It Was a Tragedy, Now It’s a Drama: Gaspar Noé on Irreversible: Straight Cut

Interview with Gaspar Noé by Chris Shields on Screen Slate - There is almost something Duchampian about reversing the order of one’s own film, like hanging a painting upside down. Though in this case the flip, rather than creating strangeness, is a righting of sorts. Gaspar Noé’s sophomore feature, Irreversible (2002), was shot with a three-page outline of 12 scenes that were improvised in chronological order and then reversed in the film’s editing. Ironically, the radical formal choice of Irreversible:…

“I Like the Avant-Garde. I’m an Artist.”: Corey Feldman in Conversation with Michael M. Bilandic

In February 2022 (2-22-22, to be exact), Corey Feldman released the first single from his album Love Left 2: Arm Me With Love. It was called “Comeback King,” and he directed the video himself. It starts out with a young boy getting beat up at some type of backyard volleyball game. The scrawny kid is knocked over, leaves and dirt kicked in his face. It cuts to a fogged-out soundstage, where we see Corey, in a deep v-neck tee and an…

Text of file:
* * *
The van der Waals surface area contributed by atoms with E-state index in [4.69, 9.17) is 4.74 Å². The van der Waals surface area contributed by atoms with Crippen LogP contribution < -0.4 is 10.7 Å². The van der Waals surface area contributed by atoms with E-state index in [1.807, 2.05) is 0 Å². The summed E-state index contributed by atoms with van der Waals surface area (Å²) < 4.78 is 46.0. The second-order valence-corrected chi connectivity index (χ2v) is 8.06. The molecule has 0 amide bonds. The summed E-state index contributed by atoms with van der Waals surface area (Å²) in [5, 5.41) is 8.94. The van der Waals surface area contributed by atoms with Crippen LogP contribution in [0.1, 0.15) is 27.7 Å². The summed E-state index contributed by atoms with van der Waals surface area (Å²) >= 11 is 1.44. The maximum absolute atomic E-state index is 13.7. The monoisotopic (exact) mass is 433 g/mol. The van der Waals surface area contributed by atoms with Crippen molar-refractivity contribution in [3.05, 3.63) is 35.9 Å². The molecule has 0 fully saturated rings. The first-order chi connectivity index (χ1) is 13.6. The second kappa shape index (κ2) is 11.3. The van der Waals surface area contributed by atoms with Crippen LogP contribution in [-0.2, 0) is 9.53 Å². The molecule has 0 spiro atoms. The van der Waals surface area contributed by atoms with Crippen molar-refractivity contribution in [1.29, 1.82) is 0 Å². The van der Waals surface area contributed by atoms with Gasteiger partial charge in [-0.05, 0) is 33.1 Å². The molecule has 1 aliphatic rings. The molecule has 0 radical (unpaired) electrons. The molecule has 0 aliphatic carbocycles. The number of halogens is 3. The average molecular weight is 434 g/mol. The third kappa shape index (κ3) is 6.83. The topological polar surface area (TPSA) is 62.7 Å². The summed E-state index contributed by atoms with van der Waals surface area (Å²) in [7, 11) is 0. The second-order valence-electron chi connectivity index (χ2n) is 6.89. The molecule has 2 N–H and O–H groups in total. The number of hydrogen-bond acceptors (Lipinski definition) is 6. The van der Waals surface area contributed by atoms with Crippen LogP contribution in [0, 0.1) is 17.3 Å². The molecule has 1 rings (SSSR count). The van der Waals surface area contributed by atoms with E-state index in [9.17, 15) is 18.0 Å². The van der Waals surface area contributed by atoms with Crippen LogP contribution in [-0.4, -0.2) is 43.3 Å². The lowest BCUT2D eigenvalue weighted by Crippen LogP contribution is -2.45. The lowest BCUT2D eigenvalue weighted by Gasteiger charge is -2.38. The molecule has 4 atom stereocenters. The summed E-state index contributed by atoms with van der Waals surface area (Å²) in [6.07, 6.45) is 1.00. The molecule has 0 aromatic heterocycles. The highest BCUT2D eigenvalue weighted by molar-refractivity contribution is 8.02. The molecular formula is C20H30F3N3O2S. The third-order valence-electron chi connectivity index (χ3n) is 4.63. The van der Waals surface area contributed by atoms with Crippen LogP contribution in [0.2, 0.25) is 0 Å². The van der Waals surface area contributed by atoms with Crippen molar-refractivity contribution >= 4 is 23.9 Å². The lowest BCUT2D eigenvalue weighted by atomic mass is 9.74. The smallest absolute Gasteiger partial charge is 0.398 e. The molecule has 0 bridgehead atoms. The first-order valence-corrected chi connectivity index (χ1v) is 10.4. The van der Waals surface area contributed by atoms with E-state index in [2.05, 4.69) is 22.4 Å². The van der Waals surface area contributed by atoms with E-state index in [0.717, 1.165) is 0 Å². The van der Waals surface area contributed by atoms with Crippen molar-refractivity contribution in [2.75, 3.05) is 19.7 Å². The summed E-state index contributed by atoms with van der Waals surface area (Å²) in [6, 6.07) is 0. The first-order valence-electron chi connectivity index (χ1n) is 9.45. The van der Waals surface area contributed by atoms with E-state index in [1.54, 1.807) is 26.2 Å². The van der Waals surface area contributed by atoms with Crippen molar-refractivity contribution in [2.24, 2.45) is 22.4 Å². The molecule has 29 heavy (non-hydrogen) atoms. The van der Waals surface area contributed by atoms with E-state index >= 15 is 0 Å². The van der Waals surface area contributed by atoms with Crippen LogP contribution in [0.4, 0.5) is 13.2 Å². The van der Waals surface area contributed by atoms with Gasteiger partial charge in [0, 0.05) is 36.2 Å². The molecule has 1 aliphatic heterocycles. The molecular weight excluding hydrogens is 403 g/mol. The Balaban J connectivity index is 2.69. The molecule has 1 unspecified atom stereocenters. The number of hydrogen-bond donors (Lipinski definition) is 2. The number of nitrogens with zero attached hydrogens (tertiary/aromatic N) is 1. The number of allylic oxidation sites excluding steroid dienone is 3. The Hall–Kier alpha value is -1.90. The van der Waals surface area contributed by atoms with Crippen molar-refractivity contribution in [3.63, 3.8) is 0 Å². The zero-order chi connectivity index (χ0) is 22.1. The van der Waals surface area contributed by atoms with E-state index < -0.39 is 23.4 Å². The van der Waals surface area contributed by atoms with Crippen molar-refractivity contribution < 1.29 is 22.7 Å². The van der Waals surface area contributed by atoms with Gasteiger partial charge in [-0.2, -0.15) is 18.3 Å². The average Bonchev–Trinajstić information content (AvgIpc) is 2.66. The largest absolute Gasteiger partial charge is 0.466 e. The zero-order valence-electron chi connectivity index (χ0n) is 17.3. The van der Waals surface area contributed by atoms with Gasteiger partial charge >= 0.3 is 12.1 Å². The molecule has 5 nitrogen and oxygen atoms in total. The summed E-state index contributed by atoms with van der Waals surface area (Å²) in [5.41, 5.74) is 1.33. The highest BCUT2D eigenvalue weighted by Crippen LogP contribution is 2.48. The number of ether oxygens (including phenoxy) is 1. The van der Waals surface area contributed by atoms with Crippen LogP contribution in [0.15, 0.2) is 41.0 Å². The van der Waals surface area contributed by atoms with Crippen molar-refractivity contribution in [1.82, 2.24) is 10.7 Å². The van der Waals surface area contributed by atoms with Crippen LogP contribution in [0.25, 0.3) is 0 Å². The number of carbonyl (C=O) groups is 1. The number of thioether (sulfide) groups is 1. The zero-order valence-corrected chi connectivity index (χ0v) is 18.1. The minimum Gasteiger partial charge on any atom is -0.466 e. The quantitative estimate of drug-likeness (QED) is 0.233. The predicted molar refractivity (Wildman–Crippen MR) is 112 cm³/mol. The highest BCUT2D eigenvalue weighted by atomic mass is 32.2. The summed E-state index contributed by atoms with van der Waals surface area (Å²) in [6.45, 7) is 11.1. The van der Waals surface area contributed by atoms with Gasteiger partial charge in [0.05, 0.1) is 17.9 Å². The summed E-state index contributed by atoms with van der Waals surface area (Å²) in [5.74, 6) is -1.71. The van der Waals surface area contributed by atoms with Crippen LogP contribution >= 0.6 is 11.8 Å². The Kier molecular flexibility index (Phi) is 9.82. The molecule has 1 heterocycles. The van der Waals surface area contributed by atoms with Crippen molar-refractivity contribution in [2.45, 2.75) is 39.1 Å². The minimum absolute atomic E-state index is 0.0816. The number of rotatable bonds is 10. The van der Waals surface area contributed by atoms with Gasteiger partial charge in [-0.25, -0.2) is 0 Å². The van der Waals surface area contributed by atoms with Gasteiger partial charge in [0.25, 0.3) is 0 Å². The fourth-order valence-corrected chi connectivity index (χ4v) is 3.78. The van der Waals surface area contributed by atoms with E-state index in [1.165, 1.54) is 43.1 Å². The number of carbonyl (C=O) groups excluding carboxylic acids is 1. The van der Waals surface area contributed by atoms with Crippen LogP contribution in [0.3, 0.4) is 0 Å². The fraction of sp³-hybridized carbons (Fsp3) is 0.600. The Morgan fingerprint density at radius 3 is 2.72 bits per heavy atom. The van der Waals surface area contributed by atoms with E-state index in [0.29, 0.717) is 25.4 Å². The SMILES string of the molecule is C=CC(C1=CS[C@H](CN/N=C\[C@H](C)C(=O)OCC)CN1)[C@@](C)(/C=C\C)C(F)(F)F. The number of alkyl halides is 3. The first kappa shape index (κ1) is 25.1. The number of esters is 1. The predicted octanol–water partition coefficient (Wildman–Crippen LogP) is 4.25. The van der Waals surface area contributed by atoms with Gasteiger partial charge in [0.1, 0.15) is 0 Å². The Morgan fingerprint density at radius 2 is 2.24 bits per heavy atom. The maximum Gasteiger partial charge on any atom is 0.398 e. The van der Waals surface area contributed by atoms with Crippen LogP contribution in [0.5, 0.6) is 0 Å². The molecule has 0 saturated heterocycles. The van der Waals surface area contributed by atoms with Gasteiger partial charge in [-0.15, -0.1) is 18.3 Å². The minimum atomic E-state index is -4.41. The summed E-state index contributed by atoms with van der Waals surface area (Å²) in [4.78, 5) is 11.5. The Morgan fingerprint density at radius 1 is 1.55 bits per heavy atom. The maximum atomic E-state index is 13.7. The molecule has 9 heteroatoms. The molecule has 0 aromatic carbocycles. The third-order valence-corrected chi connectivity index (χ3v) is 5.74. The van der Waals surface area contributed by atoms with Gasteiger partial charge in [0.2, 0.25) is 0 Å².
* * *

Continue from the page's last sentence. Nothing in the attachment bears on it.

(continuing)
Screen Slate Podcast #20 - Skinamarink director Kyle Edward Ball

LISTEN // Five years ago Kyle Edward Ball started making short horror videos inspired by people’s nightmares and posting them on YouTube. His debut feature Skinamarink—shot for just $15,000 in his childhood home in Edmonton, Canada—was the breakout hit of last year’s Fantasia Film Festival, and came from seemingly out of nowhere to become one of the most anticipated upcoming horror films.

Recent reviews

Pod #22: Mark Jenkin | Cornish filmmaker Mark Jenkin joins the pod to discuss his new film Enys Men, now playing in cinemas nationwide. We talk about the legacy of big, scary stones in British horror, working with a skeleton crew, hand-processing 16mm film, eco-friendly filmmaking, and creating soundtracks entirely in post. We also discuss his remarkable BAFTA-winning previous feature Bait, which returns to select theaters this weekend.